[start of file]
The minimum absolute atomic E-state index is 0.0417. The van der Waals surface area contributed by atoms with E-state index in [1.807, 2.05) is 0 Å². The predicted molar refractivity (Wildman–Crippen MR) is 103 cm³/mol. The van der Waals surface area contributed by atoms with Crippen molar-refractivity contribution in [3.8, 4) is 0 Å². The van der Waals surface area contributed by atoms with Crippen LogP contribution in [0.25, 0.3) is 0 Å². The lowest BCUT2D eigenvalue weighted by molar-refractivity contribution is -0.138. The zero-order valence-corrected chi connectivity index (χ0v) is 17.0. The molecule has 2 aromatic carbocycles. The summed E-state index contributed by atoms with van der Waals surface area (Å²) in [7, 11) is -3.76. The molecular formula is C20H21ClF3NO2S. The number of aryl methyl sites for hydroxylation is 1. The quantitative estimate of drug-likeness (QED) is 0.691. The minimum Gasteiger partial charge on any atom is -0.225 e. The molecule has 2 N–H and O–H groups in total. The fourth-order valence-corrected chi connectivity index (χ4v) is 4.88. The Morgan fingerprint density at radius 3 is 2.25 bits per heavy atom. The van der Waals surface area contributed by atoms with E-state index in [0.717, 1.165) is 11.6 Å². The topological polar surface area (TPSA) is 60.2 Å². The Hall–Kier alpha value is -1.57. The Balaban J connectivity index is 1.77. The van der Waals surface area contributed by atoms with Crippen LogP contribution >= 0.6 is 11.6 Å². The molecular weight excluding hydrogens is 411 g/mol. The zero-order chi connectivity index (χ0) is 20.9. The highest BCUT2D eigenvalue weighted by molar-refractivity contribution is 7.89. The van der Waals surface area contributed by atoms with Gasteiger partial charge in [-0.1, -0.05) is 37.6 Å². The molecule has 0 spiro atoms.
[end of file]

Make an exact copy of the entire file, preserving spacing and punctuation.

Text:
The minimum absolute atomic E-state index is 0.0417. The van der Waals surface area contributed by atoms with E-state index in [1.807, 2.05) is 0 Å². The predicted molar refractivity (Wildman–Crippen MR) is 103 cm³/mol. The van der Waals surface area contributed by atoms with Crippen molar-refractivity contribution in [3.8, 4) is 0 Å². The van der Waals surface area contributed by atoms with Crippen LogP contribution in [0.25, 0.3) is 0 Å². The lowest BCUT2D eigenvalue weighted by molar-refractivity contribution is -0.138. The zero-order valence-corrected chi connectivity index (χ0v) is 17.0. The molecule has 2 aromatic carbocycles. The summed E-state index contributed by atoms with van der Waals surface area (Å²) in [7, 11) is -3.76. The molecular formula is C20H21ClF3NO2S. The number of aryl methyl sites for hydroxylation is 1. The quantitative estimate of drug-likeness (QED) is 0.691. The minimum Gasteiger partial charge on any atom is -0.225 e. The molecule has 2 N–H and O–H groups in total. The fourth-order valence-corrected chi connectivity index (χ4v) is 4.88. The Morgan fingerprint density at radius 3 is 2.25 bits per heavy atom. The van der Waals surface area contributed by atoms with E-state index in [0.717, 1.165) is 11.6 Å². The topological polar surface area (TPSA) is 60.2 Å². The Hall–Kier alpha value is -1.57. The Balaban J connectivity index is 1.77. The van der Waals surface area contributed by atoms with Crippen LogP contribution >= 0.6 is 11.6 Å². The molecular weight excluding hydrogens is 411 g/mol. The zero-order chi connectivity index (χ0) is 20.9. The highest BCUT2D eigenvalue weighted by molar-refractivity contribution is 7.89. The van der Waals surface area contributed by atoms with Gasteiger partial charge in [-0.1, -0.05) is 37.6 Å². The molecule has 0 spiro atoms.